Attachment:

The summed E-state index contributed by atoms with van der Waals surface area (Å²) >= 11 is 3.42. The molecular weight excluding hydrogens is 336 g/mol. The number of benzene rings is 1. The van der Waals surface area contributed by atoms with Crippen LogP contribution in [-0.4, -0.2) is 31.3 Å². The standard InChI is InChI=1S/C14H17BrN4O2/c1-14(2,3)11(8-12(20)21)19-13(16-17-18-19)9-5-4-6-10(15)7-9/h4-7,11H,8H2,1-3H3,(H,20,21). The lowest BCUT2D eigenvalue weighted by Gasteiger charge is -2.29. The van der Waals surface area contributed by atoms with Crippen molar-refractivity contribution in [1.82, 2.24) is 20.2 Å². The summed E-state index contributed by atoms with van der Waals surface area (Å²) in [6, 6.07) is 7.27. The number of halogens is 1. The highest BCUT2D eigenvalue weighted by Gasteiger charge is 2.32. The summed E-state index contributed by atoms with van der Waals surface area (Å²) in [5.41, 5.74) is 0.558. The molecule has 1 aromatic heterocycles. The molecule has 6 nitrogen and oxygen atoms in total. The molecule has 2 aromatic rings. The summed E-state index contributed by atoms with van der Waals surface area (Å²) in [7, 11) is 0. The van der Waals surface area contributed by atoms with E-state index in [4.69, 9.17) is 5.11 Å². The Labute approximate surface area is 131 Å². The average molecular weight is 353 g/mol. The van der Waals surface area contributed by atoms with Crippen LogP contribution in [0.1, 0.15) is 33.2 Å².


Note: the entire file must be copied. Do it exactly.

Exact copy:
The summed E-state index contributed by atoms with van der Waals surface area (Å²) >= 11 is 3.42. The molecular weight excluding hydrogens is 336 g/mol. The number of benzene rings is 1. The van der Waals surface area contributed by atoms with Crippen LogP contribution in [-0.4, -0.2) is 31.3 Å². The standard InChI is InChI=1S/C14H17BrN4O2/c1-14(2,3)11(8-12(20)21)19-13(16-17-18-19)9-5-4-6-10(15)7-9/h4-7,11H,8H2,1-3H3,(H,20,21). The lowest BCUT2D eigenvalue weighted by Gasteiger charge is -2.29. The van der Waals surface area contributed by atoms with Crippen molar-refractivity contribution in [1.82, 2.24) is 20.2 Å². The summed E-state index contributed by atoms with van der Waals surface area (Å²) in [6, 6.07) is 7.27. The number of halogens is 1. The highest BCUT2D eigenvalue weighted by Gasteiger charge is 2.32. The summed E-state index contributed by atoms with van der Waals surface area (Å²) in [5.41, 5.74) is 0.558. The molecule has 1 aromatic heterocycles. The molecule has 6 nitrogen and oxygen atoms in total. The molecule has 2 aromatic rings. The summed E-state index contributed by atoms with van der Waals surface area (Å²) in [7, 11) is 0. The van der Waals surface area contributed by atoms with E-state index in [4.69, 9.17) is 5.11 Å². The Labute approximate surface area is 131 Å². The average molecular weight is 353 g/mol. The van der Waals surface area contributed by atoms with Crippen LogP contribution in [0.1, 0.15) is 33.2 Å².